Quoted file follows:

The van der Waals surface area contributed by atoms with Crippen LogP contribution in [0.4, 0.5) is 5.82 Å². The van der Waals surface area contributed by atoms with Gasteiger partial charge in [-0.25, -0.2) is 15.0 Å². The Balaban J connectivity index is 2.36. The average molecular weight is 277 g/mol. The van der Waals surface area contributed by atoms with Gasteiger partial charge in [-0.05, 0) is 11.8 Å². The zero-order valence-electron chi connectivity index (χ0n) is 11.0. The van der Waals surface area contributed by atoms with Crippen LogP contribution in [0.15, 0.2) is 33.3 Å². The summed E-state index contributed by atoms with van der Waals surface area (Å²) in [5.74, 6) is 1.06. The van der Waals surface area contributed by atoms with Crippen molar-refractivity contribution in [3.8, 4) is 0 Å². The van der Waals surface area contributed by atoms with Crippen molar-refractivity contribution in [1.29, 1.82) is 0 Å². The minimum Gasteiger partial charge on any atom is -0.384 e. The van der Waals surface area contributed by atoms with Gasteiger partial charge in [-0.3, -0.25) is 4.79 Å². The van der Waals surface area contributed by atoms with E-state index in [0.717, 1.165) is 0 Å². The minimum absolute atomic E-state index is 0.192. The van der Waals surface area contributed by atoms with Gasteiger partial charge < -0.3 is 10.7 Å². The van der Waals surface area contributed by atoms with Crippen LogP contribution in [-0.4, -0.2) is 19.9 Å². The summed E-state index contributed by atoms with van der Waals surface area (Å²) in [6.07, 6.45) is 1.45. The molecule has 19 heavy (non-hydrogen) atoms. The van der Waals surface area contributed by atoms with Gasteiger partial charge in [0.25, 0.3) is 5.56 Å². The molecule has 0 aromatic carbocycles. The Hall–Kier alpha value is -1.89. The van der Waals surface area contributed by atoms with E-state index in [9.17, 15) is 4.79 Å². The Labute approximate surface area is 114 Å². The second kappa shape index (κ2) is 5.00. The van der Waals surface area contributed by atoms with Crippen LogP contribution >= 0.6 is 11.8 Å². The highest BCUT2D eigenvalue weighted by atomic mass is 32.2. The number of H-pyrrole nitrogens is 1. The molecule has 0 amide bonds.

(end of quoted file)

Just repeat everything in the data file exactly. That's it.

The van der Waals surface area contributed by atoms with Crippen LogP contribution in [0.4, 0.5) is 5.82 Å². The van der Waals surface area contributed by atoms with Gasteiger partial charge in [-0.25, -0.2) is 15.0 Å². The Balaban J connectivity index is 2.36. The average molecular weight is 277 g/mol. The van der Waals surface area contributed by atoms with Gasteiger partial charge in [-0.05, 0) is 11.8 Å². The zero-order valence-electron chi connectivity index (χ0n) is 11.0. The van der Waals surface area contributed by atoms with Crippen LogP contribution in [0.15, 0.2) is 33.3 Å². The summed E-state index contributed by atoms with van der Waals surface area (Å²) in [5.74, 6) is 1.06. The van der Waals surface area contributed by atoms with Crippen molar-refractivity contribution in [3.8, 4) is 0 Å². The van der Waals surface area contributed by atoms with Crippen molar-refractivity contribution in [1.29, 1.82) is 0 Å². The minimum Gasteiger partial charge on any atom is -0.384 e. The van der Waals surface area contributed by atoms with Gasteiger partial charge in [-0.3, -0.25) is 4.79 Å². The van der Waals surface area contributed by atoms with E-state index in [0.717, 1.165) is 0 Å². The minimum absolute atomic E-state index is 0.192. The van der Waals surface area contributed by atoms with Gasteiger partial charge < -0.3 is 10.7 Å². The van der Waals surface area contributed by atoms with Crippen LogP contribution in [-0.4, -0.2) is 19.9 Å². The summed E-state index contributed by atoms with van der Waals surface area (Å²) in [6.07, 6.45) is 1.45. The molecule has 19 heavy (non-hydrogen) atoms. The van der Waals surface area contributed by atoms with Gasteiger partial charge in [0.25, 0.3) is 5.56 Å². The molecule has 0 aromatic carbocycles. The Hall–Kier alpha value is -1.89. The van der Waals surface area contributed by atoms with E-state index in [9.17, 15) is 4.79 Å². The Labute approximate surface area is 114 Å². The second kappa shape index (κ2) is 5.00. The van der Waals surface area contributed by atoms with Crippen LogP contribution >= 0.6 is 11.8 Å². The highest BCUT2D eigenvalue weighted by atomic mass is 32.2. The number of H-pyrrole nitrogens is 1. The molecule has 0 amide bonds.